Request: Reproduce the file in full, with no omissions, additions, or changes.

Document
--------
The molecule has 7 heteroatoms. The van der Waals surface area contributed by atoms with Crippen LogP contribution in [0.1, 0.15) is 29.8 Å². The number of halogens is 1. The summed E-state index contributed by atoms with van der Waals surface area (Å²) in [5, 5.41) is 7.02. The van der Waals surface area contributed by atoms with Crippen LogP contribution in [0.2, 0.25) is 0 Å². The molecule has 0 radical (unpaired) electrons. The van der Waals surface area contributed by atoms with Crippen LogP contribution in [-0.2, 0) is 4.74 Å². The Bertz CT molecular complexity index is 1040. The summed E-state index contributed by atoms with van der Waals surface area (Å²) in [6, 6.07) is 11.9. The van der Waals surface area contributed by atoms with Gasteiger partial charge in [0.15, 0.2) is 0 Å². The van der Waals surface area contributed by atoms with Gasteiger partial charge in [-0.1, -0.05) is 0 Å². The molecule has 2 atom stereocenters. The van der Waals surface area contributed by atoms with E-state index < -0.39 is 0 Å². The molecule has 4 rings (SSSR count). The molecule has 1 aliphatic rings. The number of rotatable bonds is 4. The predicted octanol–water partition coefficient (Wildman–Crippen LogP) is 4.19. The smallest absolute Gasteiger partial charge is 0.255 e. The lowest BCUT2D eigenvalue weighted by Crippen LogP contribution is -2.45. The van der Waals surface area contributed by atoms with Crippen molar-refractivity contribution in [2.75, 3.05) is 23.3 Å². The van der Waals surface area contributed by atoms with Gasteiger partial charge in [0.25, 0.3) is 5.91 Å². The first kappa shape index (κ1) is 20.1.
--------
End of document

The molecule has 7 heteroatoms. The van der Waals surface area contributed by atoms with Crippen LogP contribution in [0.1, 0.15) is 29.8 Å². The number of halogens is 1. The summed E-state index contributed by atoms with van der Waals surface area (Å²) in [5, 5.41) is 7.02. The van der Waals surface area contributed by atoms with Crippen LogP contribution in [0.2, 0.25) is 0 Å². The molecule has 0 radical (unpaired) electrons. The van der Waals surface area contributed by atoms with Crippen LogP contribution in [-0.2, 0) is 4.74 Å². The Bertz CT molecular complexity index is 1040. The summed E-state index contributed by atoms with van der Waals surface area (Å²) in [6, 6.07) is 11.9. The van der Waals surface area contributed by atoms with Gasteiger partial charge in [0.15, 0.2) is 0 Å². The van der Waals surface area contributed by atoms with Gasteiger partial charge in [-0.1, -0.05) is 0 Å². The molecule has 2 atom stereocenters. The van der Waals surface area contributed by atoms with E-state index < -0.39 is 0 Å². The molecule has 4 rings (SSSR count). The molecule has 1 aliphatic rings. The number of rotatable bonds is 4. The predicted octanol–water partition coefficient (Wildman–Crippen LogP) is 4.19. The smallest absolute Gasteiger partial charge is 0.255 e. The lowest BCUT2D eigenvalue weighted by Crippen LogP contribution is -2.45. The van der Waals surface area contributed by atoms with Crippen molar-refractivity contribution in [2.75, 3.05) is 23.3 Å². The van der Waals surface area contributed by atoms with Gasteiger partial charge in [0.25, 0.3) is 5.91 Å². The first kappa shape index (κ1) is 20.1.